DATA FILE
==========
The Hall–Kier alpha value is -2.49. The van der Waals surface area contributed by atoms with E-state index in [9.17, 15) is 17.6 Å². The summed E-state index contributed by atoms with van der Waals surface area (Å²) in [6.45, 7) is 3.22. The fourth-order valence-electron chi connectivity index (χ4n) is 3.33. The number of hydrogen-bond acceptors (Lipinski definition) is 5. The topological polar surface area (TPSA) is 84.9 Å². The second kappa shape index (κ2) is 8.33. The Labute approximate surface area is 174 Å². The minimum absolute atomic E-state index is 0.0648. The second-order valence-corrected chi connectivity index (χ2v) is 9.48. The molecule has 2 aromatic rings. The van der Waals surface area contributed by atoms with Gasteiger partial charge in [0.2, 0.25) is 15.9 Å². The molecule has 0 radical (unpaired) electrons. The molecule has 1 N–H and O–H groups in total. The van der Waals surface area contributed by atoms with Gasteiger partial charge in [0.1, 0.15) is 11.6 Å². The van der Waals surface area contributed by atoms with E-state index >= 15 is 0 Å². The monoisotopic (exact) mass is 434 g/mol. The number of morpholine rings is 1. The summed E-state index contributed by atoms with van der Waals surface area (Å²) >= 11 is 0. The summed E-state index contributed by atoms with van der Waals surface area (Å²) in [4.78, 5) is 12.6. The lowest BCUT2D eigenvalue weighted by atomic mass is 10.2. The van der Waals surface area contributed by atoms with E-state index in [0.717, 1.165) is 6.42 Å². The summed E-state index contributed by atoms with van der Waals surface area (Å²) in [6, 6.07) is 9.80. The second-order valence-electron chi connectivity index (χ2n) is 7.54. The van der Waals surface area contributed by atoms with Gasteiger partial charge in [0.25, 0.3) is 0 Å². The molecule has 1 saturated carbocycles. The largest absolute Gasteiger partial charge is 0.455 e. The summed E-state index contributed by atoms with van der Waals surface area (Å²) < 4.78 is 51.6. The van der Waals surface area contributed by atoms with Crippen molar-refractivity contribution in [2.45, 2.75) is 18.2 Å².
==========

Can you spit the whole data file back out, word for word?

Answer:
The Hall–Kier alpha value is -2.49. The van der Waals surface area contributed by atoms with E-state index in [9.17, 15) is 17.6 Å². The summed E-state index contributed by atoms with van der Waals surface area (Å²) in [6.45, 7) is 3.22. The fourth-order valence-electron chi connectivity index (χ4n) is 3.33. The number of hydrogen-bond acceptors (Lipinski definition) is 5. The topological polar surface area (TPSA) is 84.9 Å². The second kappa shape index (κ2) is 8.33. The Labute approximate surface area is 174 Å². The minimum absolute atomic E-state index is 0.0648. The second-order valence-corrected chi connectivity index (χ2v) is 9.48. The molecule has 2 aromatic rings. The van der Waals surface area contributed by atoms with Gasteiger partial charge in [0.2, 0.25) is 15.9 Å². The molecule has 0 radical (unpaired) electrons. The molecule has 1 N–H and O–H groups in total. The van der Waals surface area contributed by atoms with Gasteiger partial charge in [0.1, 0.15) is 11.6 Å². The van der Waals surface area contributed by atoms with E-state index >= 15 is 0 Å². The monoisotopic (exact) mass is 434 g/mol. The number of morpholine rings is 1. The summed E-state index contributed by atoms with van der Waals surface area (Å²) >= 11 is 0. The summed E-state index contributed by atoms with van der Waals surface area (Å²) in [4.78, 5) is 12.6. The lowest BCUT2D eigenvalue weighted by atomic mass is 10.2. The van der Waals surface area contributed by atoms with E-state index in [0.717, 1.165) is 6.42 Å². The summed E-state index contributed by atoms with van der Waals surface area (Å²) in [6, 6.07) is 9.80. The second-order valence-electron chi connectivity index (χ2n) is 7.54. The van der Waals surface area contributed by atoms with Gasteiger partial charge in [0.25, 0.3) is 0 Å². The molecule has 1 saturated carbocycles. The largest absolute Gasteiger partial charge is 0.455 e. The summed E-state index contributed by atoms with van der Waals surface area (Å²) < 4.78 is 51.6. The van der Waals surface area contributed by atoms with Crippen molar-refractivity contribution in [2.45, 2.75) is 18.2 Å².